Taking a Step towards Change: A Conversation about Stigmatizing Language

Taking a Step towards Change: A Conversation about Stigmatizing Language

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We have all had a bad day at work. Work-load, timelines, and frustration have driven us “crazy” and/or “mad”. Sometimes these frustrations or situations lead us to become “agitated” or “aggressive”.

Sometimes the mere act of running into someone can be defined as “crazy”: “It’s crazy running into you here!”

But sometimes (more often than not) these words and others are used to describe behaviours associated with dementia. Stigmatizing language and negative communication tends to be used in response to behaviours associated with dementia, which increases focus on the illness while reducing the person with dementia to a series of labels and symptoms.

On Tuesday July 26th, Alzheimer Society of Ontario partnered with brainXchange to host a think tank to discuss the use of stigmatizing language to describe behaviours associated with dementia and start the conversation about how we can better communicate using non-stigmatizing language. This was an excellent opportunity to bring together researchers, clinicians, and persons from the community to consider this very important issue. Many who joined the discussion were in Toronto that week attending the 2016 Alzheimer’s Association International Conference, including Dr. Dallas Seitz (Providence Care), Judith Wahl (Executive director of ACE) and David Kent (ORAC Board Member), amongst others.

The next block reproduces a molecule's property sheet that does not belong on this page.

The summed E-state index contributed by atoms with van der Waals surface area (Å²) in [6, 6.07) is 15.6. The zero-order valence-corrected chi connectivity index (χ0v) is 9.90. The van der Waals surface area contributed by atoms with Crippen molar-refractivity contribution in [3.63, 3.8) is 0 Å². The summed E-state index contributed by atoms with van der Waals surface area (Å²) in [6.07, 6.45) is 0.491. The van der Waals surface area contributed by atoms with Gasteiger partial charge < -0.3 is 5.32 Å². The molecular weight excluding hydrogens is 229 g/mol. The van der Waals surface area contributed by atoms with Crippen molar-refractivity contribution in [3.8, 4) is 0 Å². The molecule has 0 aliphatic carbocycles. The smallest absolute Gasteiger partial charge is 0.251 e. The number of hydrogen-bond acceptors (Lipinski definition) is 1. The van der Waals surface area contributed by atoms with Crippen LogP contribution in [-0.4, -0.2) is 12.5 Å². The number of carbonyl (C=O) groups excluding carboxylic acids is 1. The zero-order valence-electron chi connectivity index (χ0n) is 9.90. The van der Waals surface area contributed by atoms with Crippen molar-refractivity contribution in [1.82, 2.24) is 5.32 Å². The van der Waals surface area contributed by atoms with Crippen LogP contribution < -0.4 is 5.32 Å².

Bringing together 20 people with a shared interest in this topic was all it took to get some excellent and constructive conversation started.

The think tank involved three parts:

  1. Facilitated discussion and creation of case scenarios to consider the current and future state of this issue.
  2. The creation of guiding principles and features for non-stigmatizing and patient-centered terminology.
  3. A brainstorm of next steps and how we can work together to respond to this issue going forward.

 

All in all, the think tank was a great success because it represents one of many steps we can take towards changing the current state of communication and dementia. At the Alzheimer Society of Ontario, we want to continue the course of change and will be organizing more opportunities to discuss and consider this important topic in dementia going forward.

Visit us at www.alzheimerontario.ca to learn more about Alzheimer’s disease and dementia.

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